If I see a piece in Vox or Slate or Salon or Slatox that tut-tuts about something men do for the usual stupid unexamined manly reasons, I always check the byline: if it’s a guy, it’s often someone whose twitter bio has pronouns, pissy egotistical snark for the last line, and a picture of himself - glasses, always black-rimmed glasses - making an expression of faux joy and surprise - if it’s about games or movies or comic books or other . . . youthful pursuits, shall we say. That sort rarely ventures out of the pop-culture bubble, though. When it comes to Cars or Steaks or Guns they’re usually out of their element.
If the byline suggests the author is a woman - you cannot be certain, and off to Twitter jail if you assume - then I am filled with red rage. How - how can they presume to know? How dare they femalesplain? Do they not know that membership in one gender absolutely forbids you from making assumptions or statements or observations about the other?
I mean, it’s not like we’re all humans, with similarities so great the minor differences are the source of contentious nitpicking; it’s not as if years-long observation of other people who do not have the same groinal arrangement and have a different hormonal profile tells you anything. You (clap emoji) simply (clap emoji) can’t (clap emoji) tell (clap emoji) anyone (clap emoji) of (clap emoji) the (clap emoji) other (clap emoji) gender (clap emoji) what their actions mean, because you have no standing. You’re a Venusian trying to extradite a Martian at the court in Le Hague.
Anyway, BARBEQUES ARE GENDERED AND WE NEED TO DO BETTER
It’s why if this summer you will be attending an event at which someone will be preparing grilled meat outdoors, that person will likely be a man. It might not be; I don’t know your life! But even with the knowledge that gender is fluid, and that the differences between men and women are largely social constructions, we still presume men are the ones in charge of prepping the burger part of the cheeseburgers but not necessarily the toppings, and that they are the ones who get to recite dorky ’90s advertising slogans to each other and debate the ideal way to light a grill.
We are so stuck in the Fifties, it’s a miracle women don’t attend Fourth parties in dresses and pearls.
Like carving the turkey on Thanksgiving, who gets to man the grill determines who’s the biggest boy at the party, the setter of the general vibe. And the reasons why, and how we talk about it, are complex — and relate to thorny themes of gender essentialism. But data may suggest that jokes about grill guys are more prevalent than the grill guys themselves.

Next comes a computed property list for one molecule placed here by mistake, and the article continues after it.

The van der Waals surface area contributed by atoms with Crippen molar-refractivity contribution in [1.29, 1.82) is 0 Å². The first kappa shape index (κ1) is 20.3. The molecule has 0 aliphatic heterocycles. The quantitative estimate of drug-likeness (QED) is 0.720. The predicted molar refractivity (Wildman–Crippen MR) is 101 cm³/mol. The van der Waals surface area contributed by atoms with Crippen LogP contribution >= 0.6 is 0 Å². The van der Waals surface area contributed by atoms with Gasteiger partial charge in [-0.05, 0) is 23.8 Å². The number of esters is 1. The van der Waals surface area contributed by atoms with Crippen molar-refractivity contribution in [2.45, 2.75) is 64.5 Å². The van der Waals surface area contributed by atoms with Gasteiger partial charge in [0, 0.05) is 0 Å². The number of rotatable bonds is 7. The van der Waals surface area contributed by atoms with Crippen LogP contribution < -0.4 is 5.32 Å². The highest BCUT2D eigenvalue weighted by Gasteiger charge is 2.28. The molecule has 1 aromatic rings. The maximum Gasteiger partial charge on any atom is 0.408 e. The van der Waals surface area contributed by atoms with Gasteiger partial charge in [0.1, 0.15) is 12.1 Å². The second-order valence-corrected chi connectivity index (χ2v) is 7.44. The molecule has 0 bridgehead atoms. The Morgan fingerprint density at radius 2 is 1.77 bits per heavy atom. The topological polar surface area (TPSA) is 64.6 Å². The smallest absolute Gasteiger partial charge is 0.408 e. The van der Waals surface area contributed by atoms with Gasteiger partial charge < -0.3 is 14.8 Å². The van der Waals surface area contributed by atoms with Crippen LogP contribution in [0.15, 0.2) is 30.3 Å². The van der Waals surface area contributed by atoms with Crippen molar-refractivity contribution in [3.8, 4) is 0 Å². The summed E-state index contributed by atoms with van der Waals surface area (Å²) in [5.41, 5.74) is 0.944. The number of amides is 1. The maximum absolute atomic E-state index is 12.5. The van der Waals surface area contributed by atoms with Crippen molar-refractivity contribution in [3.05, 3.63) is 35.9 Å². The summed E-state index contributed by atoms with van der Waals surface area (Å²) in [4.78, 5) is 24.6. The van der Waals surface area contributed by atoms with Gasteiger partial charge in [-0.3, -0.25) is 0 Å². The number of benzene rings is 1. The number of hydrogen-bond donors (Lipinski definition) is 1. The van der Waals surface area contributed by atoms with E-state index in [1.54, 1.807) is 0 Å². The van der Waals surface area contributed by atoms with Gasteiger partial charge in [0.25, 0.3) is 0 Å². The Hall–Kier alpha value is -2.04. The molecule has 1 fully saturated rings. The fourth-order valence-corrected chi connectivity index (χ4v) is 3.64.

In other words, this piece has no point, and it’s telling you right off the bat. Bats! Long hard objects! See? I can’t help it
People have been debating men and grills on the internet for a very long time.
This is not an argument to be made for The Internet.
In a defining piece on this very subject for Forbes in 2010, Meghan Casserly
Again with the woman! What can she possibly know? Unless she has a degree in these things, of course; then we're in Expert Town, population Her!
explains why men love grilling thusly: Grilling is sort of dangerous (there’s fire!), it lets dudes hang out together while also providing some sort of neutral entertainment (getting to watch one guy do stuff and possibly also criticizing him while he does it), and requires minimal cleaning (self-explanatory).
Crackling mind, this Casserly person. Note the little crack of the whip on the way out: self-explanatory, because they're lazy and also bad at it.
Casserly also notes that this is a particularly 20th-century American phenomenon — in early hunter-gatherer societies, cooking meat over a fire was largely women’s work, and in most of Southeast Asia, Mexico, and Serbia, for instance, it still is. The reason we associate grilling with men is, like many stubborn gender stereotypes, a product of the 1950s and suburbanization.
Have men stolen a traditionally female job - and they would, the brutes - or relieved them of work? Anyway suburbs boooooo
Suburban homes with backyards led to the popularity of the backyard barbecue, and parenting books at the time stressed the importance of present fathers who’d spend time with their families, when in an earlier era they may have spent that free time at the pub with other dudes.
Qualified yay, I guess. But I came here for confirmation of my preexisting opinions about rigid toxic gendering, and I’m worried where this is going!
Meanwhile, she writes, “Marketing and advertising at the time made a big push to drive home the connection between grilling and masculinity. [Christopher Dummitt, an associate professor of Canadian History at Trent University in Peterborough, Ontario,] uses an example of an early advertisement for a Canadian home goods store that features an older man cuddling a buxom young blonde while serving her a big steak off of the grill to illustrate his point.
Before that ad appeared, men had no idea they would want to make a steak with one hand while the other contained a voluptuous woman. They’d never put it together. But then THE AD APPEARED, and men across the Dominion were suddenly horny AND hungry, and this, this, this was revelatory.